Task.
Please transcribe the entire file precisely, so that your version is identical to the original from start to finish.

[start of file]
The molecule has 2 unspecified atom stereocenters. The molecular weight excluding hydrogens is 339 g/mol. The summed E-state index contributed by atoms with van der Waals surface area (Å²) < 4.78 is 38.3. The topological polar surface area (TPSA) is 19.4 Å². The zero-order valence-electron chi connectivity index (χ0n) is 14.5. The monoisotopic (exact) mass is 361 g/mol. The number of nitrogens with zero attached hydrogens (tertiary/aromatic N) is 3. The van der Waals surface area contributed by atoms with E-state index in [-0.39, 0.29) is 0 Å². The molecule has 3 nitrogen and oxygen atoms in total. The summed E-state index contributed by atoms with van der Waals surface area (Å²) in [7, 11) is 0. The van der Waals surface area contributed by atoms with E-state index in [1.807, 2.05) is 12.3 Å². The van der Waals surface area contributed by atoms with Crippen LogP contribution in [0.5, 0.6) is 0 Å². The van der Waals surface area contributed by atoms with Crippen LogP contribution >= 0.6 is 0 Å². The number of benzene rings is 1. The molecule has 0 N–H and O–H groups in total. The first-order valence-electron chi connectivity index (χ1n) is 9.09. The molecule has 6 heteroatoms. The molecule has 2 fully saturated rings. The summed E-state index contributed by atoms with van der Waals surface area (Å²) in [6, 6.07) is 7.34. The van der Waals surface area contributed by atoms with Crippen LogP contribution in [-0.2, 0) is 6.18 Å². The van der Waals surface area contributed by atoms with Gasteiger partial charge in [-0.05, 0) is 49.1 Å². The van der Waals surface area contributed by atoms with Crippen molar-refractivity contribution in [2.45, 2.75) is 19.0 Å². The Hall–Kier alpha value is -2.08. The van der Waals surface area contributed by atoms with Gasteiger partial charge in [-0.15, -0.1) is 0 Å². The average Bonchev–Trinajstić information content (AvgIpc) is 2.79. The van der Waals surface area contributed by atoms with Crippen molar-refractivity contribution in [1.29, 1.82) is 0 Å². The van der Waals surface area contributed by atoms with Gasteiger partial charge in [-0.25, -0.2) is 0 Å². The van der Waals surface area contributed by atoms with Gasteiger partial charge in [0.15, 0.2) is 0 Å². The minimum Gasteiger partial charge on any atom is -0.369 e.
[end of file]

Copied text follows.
The molecule has 2 unspecified atom stereocenters. The molecular weight excluding hydrogens is 339 g/mol. The summed E-state index contributed by atoms with van der Waals surface area (Å²) < 4.78 is 38.3. The topological polar surface area (TPSA) is 19.4 Å². The zero-order valence-electron chi connectivity index (χ0n) is 14.5. The monoisotopic (exact) mass is 361 g/mol. The number of nitrogens with zero attached hydrogens (tertiary/aromatic N) is 3. The van der Waals surface area contributed by atoms with E-state index in [-0.39, 0.29) is 0 Å². The molecule has 3 nitrogen and oxygen atoms in total. The summed E-state index contributed by atoms with van der Waals surface area (Å²) in [7, 11) is 0. The van der Waals surface area contributed by atoms with E-state index in [1.807, 2.05) is 12.3 Å². The van der Waals surface area contributed by atoms with Crippen LogP contribution in [0.5, 0.6) is 0 Å². The van der Waals surface area contributed by atoms with Crippen LogP contribution >= 0.6 is 0 Å². The number of benzene rings is 1. The molecule has 0 N–H and O–H groups in total. The first-order valence-electron chi connectivity index (χ1n) is 9.09. The molecule has 6 heteroatoms. The molecule has 2 fully saturated rings. The summed E-state index contributed by atoms with van der Waals surface area (Å²) in [6, 6.07) is 7.34. The van der Waals surface area contributed by atoms with Crippen LogP contribution in [-0.2, 0) is 6.18 Å². The van der Waals surface area contributed by atoms with Gasteiger partial charge in [-0.05, 0) is 49.1 Å². The van der Waals surface area contributed by atoms with Crippen molar-refractivity contribution in [2.45, 2.75) is 19.0 Å². The Hall–Kier alpha value is -2.08. The van der Waals surface area contributed by atoms with Gasteiger partial charge in [-0.15, -0.1) is 0 Å². The average Bonchev–Trinajstić information content (AvgIpc) is 2.79. The van der Waals surface area contributed by atoms with Crippen molar-refractivity contribution in [1.29, 1.82) is 0 Å². The van der Waals surface area contributed by atoms with Gasteiger partial charge in [-0.25, -0.2) is 0 Å². The van der Waals surface area contributed by atoms with Gasteiger partial charge in [0.15, 0.2) is 0 Å². The minimum Gasteiger partial charge on any atom is -0.369 e.